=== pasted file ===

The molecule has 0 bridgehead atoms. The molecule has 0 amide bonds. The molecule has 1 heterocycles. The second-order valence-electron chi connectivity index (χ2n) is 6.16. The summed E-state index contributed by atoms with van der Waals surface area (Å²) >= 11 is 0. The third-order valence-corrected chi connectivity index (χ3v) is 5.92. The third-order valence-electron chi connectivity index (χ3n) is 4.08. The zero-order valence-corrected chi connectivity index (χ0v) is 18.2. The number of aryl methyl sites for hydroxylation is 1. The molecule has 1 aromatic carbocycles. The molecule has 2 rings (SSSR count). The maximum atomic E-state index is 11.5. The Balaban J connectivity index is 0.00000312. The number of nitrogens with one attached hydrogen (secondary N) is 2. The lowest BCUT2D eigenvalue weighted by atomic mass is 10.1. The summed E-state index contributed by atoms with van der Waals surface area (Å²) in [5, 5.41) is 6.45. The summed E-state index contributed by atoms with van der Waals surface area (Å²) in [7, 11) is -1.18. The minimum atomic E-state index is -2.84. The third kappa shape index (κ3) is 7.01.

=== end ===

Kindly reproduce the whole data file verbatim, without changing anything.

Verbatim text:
The molecule has 0 bridgehead atoms. The molecule has 0 amide bonds. The molecule has 1 heterocycles. The second-order valence-electron chi connectivity index (χ2n) is 6.16. The summed E-state index contributed by atoms with van der Waals surface area (Å²) >= 11 is 0. The third-order valence-corrected chi connectivity index (χ3v) is 5.92. The third-order valence-electron chi connectivity index (χ3n) is 4.08. The zero-order valence-corrected chi connectivity index (χ0v) is 18.2. The number of aryl methyl sites for hydroxylation is 1. The molecule has 1 aromatic carbocycles. The molecule has 2 rings (SSSR count). The maximum atomic E-state index is 11.5. The Balaban J connectivity index is 0.00000312. The number of nitrogens with one attached hydrogen (secondary N) is 2. The lowest BCUT2D eigenvalue weighted by atomic mass is 10.1. The summed E-state index contributed by atoms with van der Waals surface area (Å²) in [5, 5.41) is 6.45. The summed E-state index contributed by atoms with van der Waals surface area (Å²) in [7, 11) is -1.18. The minimum atomic E-state index is -2.84. The third kappa shape index (κ3) is 7.01.